BUENOS AIRES, Argentina (GPI)--Elena Reynaga, a thin, olive-skinned woman, says she chose to become a sex worker at age 19. Today, Reynaga is 60 and retired.
“My body can’t anymore,” she says with a smile. “I was retired.”
But as the founder and former secretary-general of Asociación de Mujeres Meretrices de Argentina Nación, an unofficial union of sex workers, she continues to fight for her former colleagues to legally and safely perform their work.
The association is currently finalizing the details of a bill that would legalize sex work, give sex workers rights and eliminate sexual exploitation. At a recent meeting on the bill, Reynaga shared her story with politicians, labor union representatives and fellow association members.
“I still remember the first time that I was taken prisoner,” says Reynaga, her eyes full of tears. “How I cried! It was in the year 1976. It left me scarred.”
As she speaks of her first police detention, Reynaga addresses the crowd informally.
“They treated me like a delinquent,” she says. “They insulted me. I was a rag!”
Years later, in 1994, Reynaga found herself back in jail. But this time, she was with a group of other sex workers who had also been arrested by the city police. The women began to brainstorm about how they could join together to defend their rights. They even set the prison cell on fire as a sign of protest.
The following year, Reynaga and her fellow prisoners founded Asociación de Mujeres Meretrices de Argentina Nación, the initials of which are similar to the Spanish verb “amar,” which means “to love.” It is aligned with Central de Trabajadores Argentina, one of the country’s principal labor unions, which recognizes the women as a class of workers, though the government does not recognize the sex workers as an official union. The association has 5,000 members, with 93 percent reporting that they are the breadwinners of their families.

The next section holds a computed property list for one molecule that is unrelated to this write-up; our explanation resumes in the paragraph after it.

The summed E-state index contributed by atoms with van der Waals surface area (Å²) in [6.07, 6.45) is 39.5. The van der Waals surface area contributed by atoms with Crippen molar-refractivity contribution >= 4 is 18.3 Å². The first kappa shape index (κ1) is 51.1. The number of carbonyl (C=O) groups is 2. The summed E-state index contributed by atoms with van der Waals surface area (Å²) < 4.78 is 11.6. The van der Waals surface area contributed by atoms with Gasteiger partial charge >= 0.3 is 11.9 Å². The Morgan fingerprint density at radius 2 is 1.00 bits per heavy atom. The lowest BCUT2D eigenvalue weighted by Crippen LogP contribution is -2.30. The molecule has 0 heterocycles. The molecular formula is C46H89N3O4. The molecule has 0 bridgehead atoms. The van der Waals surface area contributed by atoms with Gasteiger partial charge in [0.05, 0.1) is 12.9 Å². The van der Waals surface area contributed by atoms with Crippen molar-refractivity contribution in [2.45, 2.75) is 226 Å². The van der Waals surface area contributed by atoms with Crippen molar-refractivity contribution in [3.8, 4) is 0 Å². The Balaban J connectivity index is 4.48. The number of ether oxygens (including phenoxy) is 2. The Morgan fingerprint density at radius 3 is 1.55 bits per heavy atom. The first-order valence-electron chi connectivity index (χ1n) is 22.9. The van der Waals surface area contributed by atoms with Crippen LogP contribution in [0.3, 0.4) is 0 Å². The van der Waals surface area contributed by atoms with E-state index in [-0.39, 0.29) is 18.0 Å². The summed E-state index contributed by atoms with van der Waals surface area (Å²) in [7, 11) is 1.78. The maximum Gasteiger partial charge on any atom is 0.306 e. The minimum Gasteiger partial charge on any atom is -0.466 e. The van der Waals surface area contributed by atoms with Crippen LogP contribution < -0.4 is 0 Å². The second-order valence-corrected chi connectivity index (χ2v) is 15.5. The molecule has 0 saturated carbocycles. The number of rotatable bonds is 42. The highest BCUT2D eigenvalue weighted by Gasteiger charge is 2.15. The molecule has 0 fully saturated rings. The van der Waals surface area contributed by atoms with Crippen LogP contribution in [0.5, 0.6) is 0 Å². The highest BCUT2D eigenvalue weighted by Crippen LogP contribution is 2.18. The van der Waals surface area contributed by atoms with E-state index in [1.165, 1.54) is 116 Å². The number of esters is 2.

Nearly two decades later, the group is preparing to finish a bill to solidify their rights.
“This is a dream!” Reynaga says at the meeting. “Who was going to think that we were going to get here? We began to dream in a prison cell. We just wanted to join together so that the police wouldn’t bother us.”
The faces of those around the room seem captivated by Reynaga, as if breathing in her passion as she speaks. Her fellow association members smile and nod their heads in approval of every word she utters. The government and labor union representatives invited to the meeting listen attentively with a certain curiosity.
Lía Méndez, general director of institutional relations in the national Senate, was one attendee there in support of the bill. Carlos Monestes was also in attendance representing Central de Trabajadores Argentina, which has been helping the association to prepare the bill.
They used the meeting to edit and add details to the bill in order to present it to the Argentine Congress soon. The anxiousness of the association, which has been working on the proposal for two years, is palpable at the Central de Trabajadores Argentina headquarters in Buenos Aires, the nation’s capital, where the meeting took place.
Reynaga says she doesn’t understand why, even today, there is so much mistreatment of sex workers. For her and her fellow association members, sex work is a choice, a profitable profession. That’s why they are fighting for a law that would treat it as such.
“The choice is like an exercise of freedom,” says Reynaga, who is the current executive president of the Red de Mujeres Trabajadoras Sexuales de Latinoamérica y el Caribe, an umbrella organization of sex workers from 15 countries in the region. “The human right is the freedom.”
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